Page:Report of a Tour in Bihar and Bengal in 1879-80, from Patna to Sunargaon.djvu/15

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have not yet been read satisfactorily, as some of the letters are doubtful owing to the deeply cut parallel folds of the scarves on which they are engraved. Both inscriptions are given in the accompanying plate; that of the headless statue marked A may be read as Yakhe Sanatananda, or perhaps Bharata. The other marked B may be read as Yakhe Achusatzrika, or perhaps San zgika. The parallel lines of the scarf, like the lines of music, render the reading of several letters very doubtful, as they interfere with both head- strokes and foot-strokes, so that I and v and the attached vowels a and e cannot always be distinguished. In the word Yakhe the vowel e is fortunately placed in a sloping direction upwards. On the third statue, at Agam Küa, outside Patna, the scarf at the back has peeled off, and the inscription is therefore lost. All these figures were complete statues cut in the round.1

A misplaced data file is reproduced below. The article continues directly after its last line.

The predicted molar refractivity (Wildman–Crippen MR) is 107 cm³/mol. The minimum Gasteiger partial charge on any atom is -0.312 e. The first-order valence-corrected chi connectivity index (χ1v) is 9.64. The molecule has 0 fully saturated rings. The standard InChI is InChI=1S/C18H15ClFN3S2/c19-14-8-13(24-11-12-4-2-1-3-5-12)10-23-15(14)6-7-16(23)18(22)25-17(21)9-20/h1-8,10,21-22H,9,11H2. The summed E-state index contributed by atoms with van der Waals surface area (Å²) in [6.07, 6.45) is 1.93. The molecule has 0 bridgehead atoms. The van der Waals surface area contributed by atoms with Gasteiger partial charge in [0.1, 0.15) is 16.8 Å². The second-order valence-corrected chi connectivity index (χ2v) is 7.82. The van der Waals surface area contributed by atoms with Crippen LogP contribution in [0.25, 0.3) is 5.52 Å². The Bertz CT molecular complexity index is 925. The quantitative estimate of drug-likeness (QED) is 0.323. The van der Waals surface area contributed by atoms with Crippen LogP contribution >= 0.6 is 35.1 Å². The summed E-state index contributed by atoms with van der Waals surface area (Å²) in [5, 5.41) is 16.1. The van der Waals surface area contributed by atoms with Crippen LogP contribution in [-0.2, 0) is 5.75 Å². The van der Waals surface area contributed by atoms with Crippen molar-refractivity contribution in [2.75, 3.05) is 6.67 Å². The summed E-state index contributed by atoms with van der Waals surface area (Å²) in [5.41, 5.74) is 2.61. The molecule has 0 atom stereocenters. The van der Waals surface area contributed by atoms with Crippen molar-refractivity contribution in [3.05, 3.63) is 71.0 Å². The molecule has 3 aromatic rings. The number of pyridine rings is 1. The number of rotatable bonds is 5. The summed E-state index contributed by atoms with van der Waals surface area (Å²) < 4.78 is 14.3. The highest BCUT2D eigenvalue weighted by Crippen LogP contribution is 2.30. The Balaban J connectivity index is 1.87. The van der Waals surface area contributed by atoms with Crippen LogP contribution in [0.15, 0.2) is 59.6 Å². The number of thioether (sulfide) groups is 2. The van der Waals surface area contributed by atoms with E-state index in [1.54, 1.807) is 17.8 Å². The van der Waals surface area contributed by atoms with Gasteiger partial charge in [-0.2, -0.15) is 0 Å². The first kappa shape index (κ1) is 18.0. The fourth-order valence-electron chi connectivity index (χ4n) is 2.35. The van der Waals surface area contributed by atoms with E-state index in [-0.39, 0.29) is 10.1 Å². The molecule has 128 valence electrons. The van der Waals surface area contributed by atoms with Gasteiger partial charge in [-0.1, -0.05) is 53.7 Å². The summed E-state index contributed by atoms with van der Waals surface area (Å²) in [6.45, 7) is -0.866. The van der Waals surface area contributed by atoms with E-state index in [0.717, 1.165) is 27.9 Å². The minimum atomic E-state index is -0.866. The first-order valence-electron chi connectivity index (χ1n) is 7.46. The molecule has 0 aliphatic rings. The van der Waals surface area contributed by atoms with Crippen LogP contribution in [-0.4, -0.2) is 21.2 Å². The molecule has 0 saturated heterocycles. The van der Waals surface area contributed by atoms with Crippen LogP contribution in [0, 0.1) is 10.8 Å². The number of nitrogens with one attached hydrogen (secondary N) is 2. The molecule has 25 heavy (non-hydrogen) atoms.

The only other remains that require notice are the stone seats or stools which are found at all ancient Buddhist sites. There are a considerable number of these scattered about Panch Pahári, and in a field to the west of the village there is a small pile of them. They are here worshipped as Goreya, or spirits—a name derived from the Persian goristdn, or burial- ground. I have selected a few specimens in the accompanying plate to show the shape and style of these curious articles. From their numbers I am inclined to think that they must have been the seats of the monks. They are eminently Buddhistical, as they are found only at Buddhist sites, and are ornamented with Buddhist symbols. They vary from 5 to 61 inches in height and breadth, and from 12 to i6 inches in length. All the Patna specimens are flat-topped; but many others that I have seen are slightly hollowed on the top, as if to make the seat easier. But wherever they are found, from Taxila to Palibothra, they are of the same general pattern, and are ornamented with the same symbols.

1 See Plate II for sketches of these two statues made by my Assistant, Mr. H. B. W. Garrick. The statues themselves were first brought to notice by Mr. J. D. Beglar, who recognized their importance.